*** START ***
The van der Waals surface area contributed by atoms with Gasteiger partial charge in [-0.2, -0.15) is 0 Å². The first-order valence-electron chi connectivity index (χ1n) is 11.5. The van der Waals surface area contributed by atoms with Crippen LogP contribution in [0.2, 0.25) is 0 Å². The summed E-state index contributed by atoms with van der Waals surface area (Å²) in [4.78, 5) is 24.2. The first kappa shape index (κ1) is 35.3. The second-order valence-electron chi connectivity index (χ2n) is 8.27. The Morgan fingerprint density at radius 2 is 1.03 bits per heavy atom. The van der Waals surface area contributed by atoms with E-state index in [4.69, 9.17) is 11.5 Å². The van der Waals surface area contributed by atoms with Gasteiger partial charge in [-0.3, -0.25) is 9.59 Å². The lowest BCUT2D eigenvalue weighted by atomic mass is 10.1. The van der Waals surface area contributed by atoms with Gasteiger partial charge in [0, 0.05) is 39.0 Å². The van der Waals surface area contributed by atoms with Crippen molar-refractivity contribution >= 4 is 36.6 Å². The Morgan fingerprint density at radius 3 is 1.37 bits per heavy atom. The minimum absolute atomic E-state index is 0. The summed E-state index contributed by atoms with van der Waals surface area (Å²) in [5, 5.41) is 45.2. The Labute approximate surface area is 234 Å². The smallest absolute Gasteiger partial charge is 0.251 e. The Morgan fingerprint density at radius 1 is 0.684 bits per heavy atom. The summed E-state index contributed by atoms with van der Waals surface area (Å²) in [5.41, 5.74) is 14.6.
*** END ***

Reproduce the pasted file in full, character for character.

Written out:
The van der Waals surface area contributed by atoms with Gasteiger partial charge in [-0.2, -0.15) is 0 Å². The first-order valence-electron chi connectivity index (χ1n) is 11.5. The van der Waals surface area contributed by atoms with Crippen LogP contribution in [0.2, 0.25) is 0 Å². The summed E-state index contributed by atoms with van der Waals surface area (Å²) in [4.78, 5) is 24.2. The first kappa shape index (κ1) is 35.3. The second-order valence-electron chi connectivity index (χ2n) is 8.27. The Morgan fingerprint density at radius 2 is 1.03 bits per heavy atom. The van der Waals surface area contributed by atoms with E-state index in [4.69, 9.17) is 11.5 Å². The van der Waals surface area contributed by atoms with Gasteiger partial charge in [-0.3, -0.25) is 9.59 Å². The lowest BCUT2D eigenvalue weighted by atomic mass is 10.1. The van der Waals surface area contributed by atoms with Gasteiger partial charge in [0, 0.05) is 39.0 Å². The van der Waals surface area contributed by atoms with Crippen molar-refractivity contribution >= 4 is 36.6 Å². The Morgan fingerprint density at radius 3 is 1.37 bits per heavy atom. The minimum absolute atomic E-state index is 0. The summed E-state index contributed by atoms with van der Waals surface area (Å²) in [5, 5.41) is 45.2. The Labute approximate surface area is 234 Å². The smallest absolute Gasteiger partial charge is 0.251 e. The Morgan fingerprint density at radius 1 is 0.684 bits per heavy atom. The summed E-state index contributed by atoms with van der Waals surface area (Å²) in [5.41, 5.74) is 14.6.